Take — Olivero points over a colleague’s head as the guy pounds away manfully at his screen — take that module, there! Decoration and ornament are made from modules. Modules are elements of a repeating pattern changed in harmonious ways —

flipped, rotated, inverted, tiled — you can do that by hand, and that’s easy to program, but what’s really interesting is a new language for doing that. How?

An old Arts and Crafts decorator, like Morris, went out into Nature like a good Pre-Raphaelite, to copy, say, a grapevine, and then extracted graphic elements of that grapevine into something human hands could make.

But that’s so over! So what if — Olivero digs around for an overstuffed graphics file on his screen and pops it open — what if you start abstracting the math behind the growth of vines instead? You map growth patterns, constraints, the basic forces … then you can generate digitally varying modules of ornament, you “escape the module” with a process that generates decorative objects! And with industrial value!

We’re studying an interwoven black-and-white checkerboard that has exploded into a basket of tendrils. It’s a glossy, writhing cylinder fringed like an electrified straw hat.

It also looks Italian. Somehow. Definitely. It’s a brand-new object that frankly looks like nothing else on Earth, but I’ve been in Italy quite a while now and this fabject definitely looks Italian. Gina Lollobrigida looks less Italian than this newly generated thing.

“Melting plastic isn’t enough any more!” Olivero declares with infectious glee. Conventional industrial design is collapsing in Europe, the assembly lines are all heading for China, and there’s a tidal wave of design grads coming out of the schools! Meanwhile, Italy’s dotted all over with small tech companies with exquisitely high-end digital equipment, and they’re not using their full production capacity!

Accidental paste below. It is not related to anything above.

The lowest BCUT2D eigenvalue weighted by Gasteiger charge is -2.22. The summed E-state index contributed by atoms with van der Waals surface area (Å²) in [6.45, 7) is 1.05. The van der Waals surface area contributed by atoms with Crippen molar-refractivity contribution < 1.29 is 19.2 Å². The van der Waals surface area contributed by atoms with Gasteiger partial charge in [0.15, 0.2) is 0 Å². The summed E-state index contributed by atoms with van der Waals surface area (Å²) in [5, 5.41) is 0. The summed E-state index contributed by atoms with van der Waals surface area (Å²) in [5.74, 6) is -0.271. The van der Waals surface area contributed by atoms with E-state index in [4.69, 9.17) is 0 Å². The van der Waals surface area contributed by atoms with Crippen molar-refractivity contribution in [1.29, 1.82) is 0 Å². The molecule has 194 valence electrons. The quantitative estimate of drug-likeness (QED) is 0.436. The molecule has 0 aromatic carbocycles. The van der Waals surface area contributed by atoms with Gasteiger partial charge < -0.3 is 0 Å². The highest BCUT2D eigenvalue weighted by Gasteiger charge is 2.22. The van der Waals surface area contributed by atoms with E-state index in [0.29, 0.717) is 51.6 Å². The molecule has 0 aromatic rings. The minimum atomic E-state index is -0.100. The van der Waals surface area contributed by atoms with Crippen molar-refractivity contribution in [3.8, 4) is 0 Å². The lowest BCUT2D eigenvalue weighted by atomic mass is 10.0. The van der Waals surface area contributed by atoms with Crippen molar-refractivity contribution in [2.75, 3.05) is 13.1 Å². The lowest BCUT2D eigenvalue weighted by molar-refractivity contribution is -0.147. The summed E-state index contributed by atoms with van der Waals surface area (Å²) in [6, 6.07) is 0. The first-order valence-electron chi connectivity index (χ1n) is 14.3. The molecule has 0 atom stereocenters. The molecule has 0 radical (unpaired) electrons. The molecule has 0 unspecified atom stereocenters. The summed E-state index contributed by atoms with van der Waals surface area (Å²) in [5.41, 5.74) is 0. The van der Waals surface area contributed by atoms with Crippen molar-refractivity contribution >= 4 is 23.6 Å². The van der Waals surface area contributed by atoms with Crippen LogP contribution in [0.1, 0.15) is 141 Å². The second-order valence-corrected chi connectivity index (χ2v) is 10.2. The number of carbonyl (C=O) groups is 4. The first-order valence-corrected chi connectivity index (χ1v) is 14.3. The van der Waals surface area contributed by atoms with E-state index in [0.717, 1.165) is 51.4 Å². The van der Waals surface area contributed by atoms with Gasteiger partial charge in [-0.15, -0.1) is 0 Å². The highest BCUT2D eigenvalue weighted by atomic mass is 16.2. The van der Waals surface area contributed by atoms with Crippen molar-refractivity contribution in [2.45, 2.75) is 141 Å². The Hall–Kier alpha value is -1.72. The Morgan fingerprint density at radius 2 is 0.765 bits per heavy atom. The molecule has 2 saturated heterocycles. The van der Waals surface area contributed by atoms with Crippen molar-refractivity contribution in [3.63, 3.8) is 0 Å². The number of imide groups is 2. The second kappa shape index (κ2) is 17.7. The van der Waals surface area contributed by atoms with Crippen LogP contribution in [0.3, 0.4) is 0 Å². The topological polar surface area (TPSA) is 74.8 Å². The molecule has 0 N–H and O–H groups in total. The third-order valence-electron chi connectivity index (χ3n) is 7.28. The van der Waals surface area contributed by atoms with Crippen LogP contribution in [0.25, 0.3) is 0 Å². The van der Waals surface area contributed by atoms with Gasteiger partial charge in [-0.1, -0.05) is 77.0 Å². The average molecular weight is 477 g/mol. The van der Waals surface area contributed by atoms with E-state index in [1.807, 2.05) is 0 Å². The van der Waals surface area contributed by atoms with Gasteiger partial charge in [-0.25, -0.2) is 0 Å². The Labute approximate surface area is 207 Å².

So that makes sense, but just one problem there. Nobody’s got a clue how to talk to machines with their own digital tools.

What this situation calls for are some real software engineers with skills and sensibilities. Arduino chip guys! Computational aesthetic Processing gods like Reas and Fry and Marius Watz! They’re digital artists making one-of-a-kind fine-art sculptures, electronic art you can feed right into the fine art market, collectible, beautiful!

That’s the new horizon! Because it’s organically grown out of the computer graphics world, the interaction design world, and you can print it out and put it right there on the table next to the olive oil! It’s a real-time sculptural medium with static pieces that have kinetic value — no, they’ve got use value, they might even turn out to be industrially practical!

Or maybe — Olivero says it with a sophisticate’s shrug — maybe it’s all a collective hallucination.

So, as the creative director of his growing young firm, does he jump on that train, or not? That’s the question. And that’s not a boring question. That’s interesting.

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Bruce Sterling

Bruce Sterling is a science fiction writer and part-time design professor.

View more articles by Bruce Sterling